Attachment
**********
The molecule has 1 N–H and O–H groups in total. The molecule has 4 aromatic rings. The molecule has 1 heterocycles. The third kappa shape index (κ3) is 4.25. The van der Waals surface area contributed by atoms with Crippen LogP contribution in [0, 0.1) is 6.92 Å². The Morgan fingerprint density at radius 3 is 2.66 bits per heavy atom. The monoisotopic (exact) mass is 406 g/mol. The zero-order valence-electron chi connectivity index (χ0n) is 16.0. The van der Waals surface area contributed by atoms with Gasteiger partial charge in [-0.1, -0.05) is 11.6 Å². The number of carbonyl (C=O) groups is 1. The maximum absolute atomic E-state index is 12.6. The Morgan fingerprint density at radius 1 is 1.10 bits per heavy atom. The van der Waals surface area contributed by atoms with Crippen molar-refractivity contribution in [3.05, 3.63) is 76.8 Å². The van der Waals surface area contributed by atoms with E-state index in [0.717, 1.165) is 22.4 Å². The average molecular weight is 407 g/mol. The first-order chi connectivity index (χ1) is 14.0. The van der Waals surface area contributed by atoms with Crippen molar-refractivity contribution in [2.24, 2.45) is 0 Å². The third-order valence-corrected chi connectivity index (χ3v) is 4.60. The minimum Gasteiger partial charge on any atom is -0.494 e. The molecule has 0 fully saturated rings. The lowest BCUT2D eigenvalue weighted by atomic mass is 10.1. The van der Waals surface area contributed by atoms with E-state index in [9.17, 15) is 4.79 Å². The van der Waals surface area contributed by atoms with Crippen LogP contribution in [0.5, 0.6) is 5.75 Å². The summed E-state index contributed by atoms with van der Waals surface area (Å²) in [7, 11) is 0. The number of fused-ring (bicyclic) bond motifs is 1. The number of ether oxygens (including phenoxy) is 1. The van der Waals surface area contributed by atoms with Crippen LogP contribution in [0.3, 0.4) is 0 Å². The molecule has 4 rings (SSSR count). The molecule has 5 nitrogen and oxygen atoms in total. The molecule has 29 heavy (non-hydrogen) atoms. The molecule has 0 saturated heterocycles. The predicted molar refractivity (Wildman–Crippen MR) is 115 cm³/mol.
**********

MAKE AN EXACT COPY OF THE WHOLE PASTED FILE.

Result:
The molecule has 1 N–H and O–H groups in total. The molecule has 4 aromatic rings. The molecule has 1 heterocycles. The third kappa shape index (κ3) is 4.25. The van der Waals surface area contributed by atoms with Crippen LogP contribution in [0, 0.1) is 6.92 Å². The Morgan fingerprint density at radius 3 is 2.66 bits per heavy atom. The monoisotopic (exact) mass is 406 g/mol. The zero-order valence-electron chi connectivity index (χ0n) is 16.0. The van der Waals surface area contributed by atoms with Gasteiger partial charge in [-0.1, -0.05) is 11.6 Å². The number of carbonyl (C=O) groups is 1. The maximum absolute atomic E-state index is 12.6. The Morgan fingerprint density at radius 1 is 1.10 bits per heavy atom. The van der Waals surface area contributed by atoms with Crippen molar-refractivity contribution in [3.05, 3.63) is 76.8 Å². The van der Waals surface area contributed by atoms with E-state index in [0.717, 1.165) is 22.4 Å². The average molecular weight is 407 g/mol. The first-order chi connectivity index (χ1) is 14.0. The van der Waals surface area contributed by atoms with Crippen molar-refractivity contribution in [2.24, 2.45) is 0 Å². The third-order valence-corrected chi connectivity index (χ3v) is 4.60. The minimum Gasteiger partial charge on any atom is -0.494 e. The molecule has 0 fully saturated rings. The lowest BCUT2D eigenvalue weighted by atomic mass is 10.1. The van der Waals surface area contributed by atoms with E-state index in [9.17, 15) is 4.79 Å². The van der Waals surface area contributed by atoms with Crippen LogP contribution in [0.5, 0.6) is 5.75 Å². The summed E-state index contributed by atoms with van der Waals surface area (Å²) in [7, 11) is 0. The number of fused-ring (bicyclic) bond motifs is 1. The number of ether oxygens (including phenoxy) is 1. The van der Waals surface area contributed by atoms with Crippen LogP contribution in [0.3, 0.4) is 0 Å². The molecule has 4 rings (SSSR count). The molecule has 5 nitrogen and oxygen atoms in total. The molecule has 29 heavy (non-hydrogen) atoms. The molecule has 0 saturated heterocycles. The predicted molar refractivity (Wildman–Crippen MR) is 115 cm³/mol.